Provisional greenhouse gas emissions figures released this morning by the Environmental Protection Agency (EPA) show that Ireland will meet its Kyoto Protocol obligations.

However, greenhouse gas emissions increased by 0.58 million tonnes (one per cent) in 2012 to 57.92 million tonnes reversing a six-year downward trend in emissions since 2006.

Agriculture remains the single largest contributor to overall emissions, at 32.1 per cent of the total, followed by energy (primarily electricity generation) and transport at 21.9 per cent and 18.8 per cent respectively. The remainder is made up by the industry and commercial at 14.7 per cent, the residential sector at 10.7 per cent and waste at 1.8 per cent.

The agriculture sector saw increases in cattle numbers (4.4 per cent) and sheep numbers (nine per cent) in 2012 that has resulted in an increase in greenhouse gas emissions of three per cent, according to the EPA. These increases are in line with the expansion of the sector under the Food Harvest 2020 plan, it said. 

While Ireland is on track to meet its Kyoto Protocol commitments, the increase in emissions in 2012 points to the significant challenges ahead in meeting EU 2020 targets and developing a low-carbon emission pathway to 2050 particularly in the context of a recovering economy.

Commenting on the figures Dara Lynott, deputy director general of the EPA said: “Ireland will meet its Kyoto Protocol obligations, which is very welcome. However, increases in emissions in 2012 show that environmental pressures remain, and will increase, particularly as the economy starts to recover. The figures underline the requirement to decouple emissions from economic growth.  They also point to the urgent need for a higher carbon price that would provide an incentive for using less CO2 intensive energy sources, such as natural gas.”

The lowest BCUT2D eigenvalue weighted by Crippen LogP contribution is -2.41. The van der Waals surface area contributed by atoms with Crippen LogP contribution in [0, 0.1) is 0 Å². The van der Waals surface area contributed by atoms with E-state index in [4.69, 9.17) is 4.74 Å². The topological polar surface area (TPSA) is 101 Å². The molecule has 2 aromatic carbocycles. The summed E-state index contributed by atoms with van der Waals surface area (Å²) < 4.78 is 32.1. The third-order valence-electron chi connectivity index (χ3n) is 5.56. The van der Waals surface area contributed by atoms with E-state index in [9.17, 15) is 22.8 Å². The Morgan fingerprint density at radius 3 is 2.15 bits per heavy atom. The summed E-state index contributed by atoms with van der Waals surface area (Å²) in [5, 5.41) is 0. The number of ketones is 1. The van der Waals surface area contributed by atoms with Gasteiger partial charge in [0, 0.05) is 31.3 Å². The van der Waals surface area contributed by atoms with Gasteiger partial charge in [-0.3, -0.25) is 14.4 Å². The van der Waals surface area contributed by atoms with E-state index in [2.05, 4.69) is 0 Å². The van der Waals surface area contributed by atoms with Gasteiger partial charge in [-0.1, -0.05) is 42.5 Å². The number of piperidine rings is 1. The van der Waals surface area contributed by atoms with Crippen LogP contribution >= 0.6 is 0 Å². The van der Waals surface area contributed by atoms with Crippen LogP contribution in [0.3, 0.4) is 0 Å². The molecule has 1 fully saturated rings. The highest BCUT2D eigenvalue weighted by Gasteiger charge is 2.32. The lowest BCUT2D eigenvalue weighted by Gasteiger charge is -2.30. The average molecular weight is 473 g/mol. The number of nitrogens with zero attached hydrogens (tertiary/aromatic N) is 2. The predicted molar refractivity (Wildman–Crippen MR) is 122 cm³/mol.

Speaking at the launch of the EPA report, Dr Eimear Cotter, senior manager of the EPA said: “Reductions in greenhouse gas emissions will require concerted policy action to develop a positive and long-term response to climate change. Individual responsibility and behavioural change also have an important role to play.  Options such as greater efficiency at farm level, travelling less by car and reducing energy use and energy loss in households all offer potential to deliver emission reductions.”

The EPA report is available here.

According to the EPA, key emissions trends in 2012 were as follows:

  • Energy emissions (principally electricity generation) increased by 5.9 per cent
  • Agriculture emissions increased by three per cent
  • Industry and Commercial emissions increased by 1.6 per cent
  • Transport sector emissions decreased 3.5 per cent
  • Residential sector emissions decreased by 5.9 per cent
  • Higher emissions from the energy sector reflect an increase in the use of coal in electricity generation underpinned by lower coal and carbon prices.
  • Agriculture emissions are three per cent higher in 2012 as animal numbers, particularly cattle and sheep, increased in line with expansion of the sector under Food Harvest 2020.